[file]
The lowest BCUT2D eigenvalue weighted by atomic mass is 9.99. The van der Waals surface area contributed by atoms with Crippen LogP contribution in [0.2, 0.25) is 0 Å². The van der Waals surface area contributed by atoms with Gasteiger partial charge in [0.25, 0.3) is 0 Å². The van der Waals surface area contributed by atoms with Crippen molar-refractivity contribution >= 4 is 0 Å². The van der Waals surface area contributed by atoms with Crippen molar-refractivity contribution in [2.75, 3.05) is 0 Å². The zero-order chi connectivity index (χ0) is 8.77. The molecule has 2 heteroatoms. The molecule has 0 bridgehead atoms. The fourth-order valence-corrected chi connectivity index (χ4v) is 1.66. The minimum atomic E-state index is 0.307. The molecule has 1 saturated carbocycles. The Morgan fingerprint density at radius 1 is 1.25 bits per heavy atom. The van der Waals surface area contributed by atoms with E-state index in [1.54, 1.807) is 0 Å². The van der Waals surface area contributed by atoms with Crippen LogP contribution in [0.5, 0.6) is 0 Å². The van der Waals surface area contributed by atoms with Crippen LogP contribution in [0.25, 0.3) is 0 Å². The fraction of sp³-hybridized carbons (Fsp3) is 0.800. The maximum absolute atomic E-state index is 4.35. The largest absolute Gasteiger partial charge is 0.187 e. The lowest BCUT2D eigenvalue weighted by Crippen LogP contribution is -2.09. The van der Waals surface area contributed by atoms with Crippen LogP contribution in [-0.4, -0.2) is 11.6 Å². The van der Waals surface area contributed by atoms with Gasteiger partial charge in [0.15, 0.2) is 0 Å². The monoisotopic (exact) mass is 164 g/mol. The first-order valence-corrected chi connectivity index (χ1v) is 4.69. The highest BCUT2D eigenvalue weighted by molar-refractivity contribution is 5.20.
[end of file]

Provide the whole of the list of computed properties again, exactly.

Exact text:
The lowest BCUT2D eigenvalue weighted by atomic mass is 9.99. The van der Waals surface area contributed by atoms with Crippen LogP contribution in [0.2, 0.25) is 0 Å². The van der Waals surface area contributed by atoms with Gasteiger partial charge in [0.25, 0.3) is 0 Å². The van der Waals surface area contributed by atoms with Crippen molar-refractivity contribution >= 4 is 0 Å². The van der Waals surface area contributed by atoms with Crippen molar-refractivity contribution in [2.75, 3.05) is 0 Å². The zero-order chi connectivity index (χ0) is 8.77. The molecule has 2 heteroatoms. The molecule has 0 bridgehead atoms. The fourth-order valence-corrected chi connectivity index (χ4v) is 1.66. The minimum atomic E-state index is 0.307. The molecule has 1 saturated carbocycles. The Morgan fingerprint density at radius 1 is 1.25 bits per heavy atom. The van der Waals surface area contributed by atoms with E-state index in [1.54, 1.807) is 0 Å². The van der Waals surface area contributed by atoms with Crippen LogP contribution in [0.5, 0.6) is 0 Å². The van der Waals surface area contributed by atoms with Crippen LogP contribution in [0.25, 0.3) is 0 Å². The fraction of sp³-hybridized carbons (Fsp3) is 0.800. The maximum absolute atomic E-state index is 4.35. The largest absolute Gasteiger partial charge is 0.187 e. The lowest BCUT2D eigenvalue weighted by Crippen LogP contribution is -2.09. The van der Waals surface area contributed by atoms with Crippen LogP contribution in [-0.4, -0.2) is 11.6 Å². The van der Waals surface area contributed by atoms with Gasteiger partial charge in [0.15, 0.2) is 0 Å². The monoisotopic (exact) mass is 164 g/mol. The first-order valence-corrected chi connectivity index (χ1v) is 4.69. The highest BCUT2D eigenvalue weighted by molar-refractivity contribution is 5.20.